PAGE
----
About the only thing that changed from the way I was as a kid to how I raised my son is that we wanted him to tell us if he was leaving his original destination. He would head out on his bicycle and do what kids did. The world has changed, indeed.

Jason Lorette's picture

" I'm an official geezer. When we left the house in the morning, there were many days that we'd not come home until dinner. If that happened today, there'd be SWAT teams out looking for me. ;-)"

This...sooo much this. I would leave the house and no one would have a clue where I was until I came in for lunch or dinner, out until the street lights came on. People would lose their minds if a parent allowed that now.

David Pavlich's picture

Street lights?! :-) I lived in the sticks when I was a kid. When we disappeared, we were in the woods or fishing or some such thing. Skin a knee? Wash it in the creek or lake. Now, we go into a grocery store and the first thing you see is a sanitizing station for the shopping buggy handles. ;-)

Rob Mitchell's picture

Social sharing was bragging to your pals at school on Monday about the jumps you made on the bike and how high you got in the famous tree at the park.
No selfies needed to prove you were cheating death or a good face-plant.

David Pavlich's picture

Or when you're fishing with your friend and you're behind him changing lures and he gets ready to cast and sinks a green and white Daredevil in the side of your head! I had to poke the hook through and have him cut of the barbed end so I could get it out.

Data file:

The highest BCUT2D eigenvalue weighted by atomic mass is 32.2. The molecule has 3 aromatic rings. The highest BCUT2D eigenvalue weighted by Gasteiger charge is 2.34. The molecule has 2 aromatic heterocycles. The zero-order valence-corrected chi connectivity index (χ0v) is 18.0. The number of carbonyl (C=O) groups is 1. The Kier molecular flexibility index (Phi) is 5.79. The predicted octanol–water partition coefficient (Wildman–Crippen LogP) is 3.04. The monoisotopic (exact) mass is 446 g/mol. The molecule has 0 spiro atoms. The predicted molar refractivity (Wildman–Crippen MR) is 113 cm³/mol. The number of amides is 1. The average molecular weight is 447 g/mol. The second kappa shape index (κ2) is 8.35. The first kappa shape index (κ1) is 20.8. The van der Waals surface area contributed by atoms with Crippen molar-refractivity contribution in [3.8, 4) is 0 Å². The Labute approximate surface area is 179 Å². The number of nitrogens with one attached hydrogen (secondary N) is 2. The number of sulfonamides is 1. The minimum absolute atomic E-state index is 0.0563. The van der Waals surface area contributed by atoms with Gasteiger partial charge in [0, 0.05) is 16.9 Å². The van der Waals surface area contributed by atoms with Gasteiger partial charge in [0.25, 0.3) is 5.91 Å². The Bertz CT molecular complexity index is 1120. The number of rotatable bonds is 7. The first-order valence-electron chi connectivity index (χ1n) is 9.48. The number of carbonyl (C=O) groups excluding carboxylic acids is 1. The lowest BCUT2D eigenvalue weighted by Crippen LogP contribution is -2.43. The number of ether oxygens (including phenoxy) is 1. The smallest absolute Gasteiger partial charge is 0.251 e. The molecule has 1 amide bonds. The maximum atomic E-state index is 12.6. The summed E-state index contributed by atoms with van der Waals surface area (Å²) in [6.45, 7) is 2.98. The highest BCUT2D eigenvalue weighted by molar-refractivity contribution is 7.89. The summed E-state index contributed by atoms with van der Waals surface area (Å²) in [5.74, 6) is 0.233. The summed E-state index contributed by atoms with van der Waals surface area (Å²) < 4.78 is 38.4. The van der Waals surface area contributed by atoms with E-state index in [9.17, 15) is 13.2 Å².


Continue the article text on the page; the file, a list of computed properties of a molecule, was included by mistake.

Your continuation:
Did I go home to bandage it up? Not a chance, the bass were biting!

Robert Nurse's picture

You're lucky they didn't label it child porn and sick the feds on you. smh

user-165452's picture

Instagrams core direction and ethics have gone down the drain. I no longer believe that it has its primary base users in mind. I report posts on a daily basis, it’s not my job to police Instagram. That’s you for the article, it’s good that people voice their concerns, and if they don’t change soon, I suggest everyone hold onto their ethics and leave.

Rob Mitchell's picture

I've had a massive thin-out. People I knew, normal people, have suddenly become effluentcers, doing giveaways and paid posts. All binned, the look at me brigade, with the personal boyfriend photographer, all binned. every 5 posts an ad pops up. Lots I like about it, people I like on there, people I would have never found if it wasn't for that. Interesting things I'd have missed out on. For now, I try look though my fingers and remind myself, it's for free. It's crap, of course it's crap.

Sophia Loren once said:
Violent films can have terrible consequences.
But what can happen after sex films?
People only have more children.

Jason Lorette's picture

The world is so backwards...on sooo many things.

More comments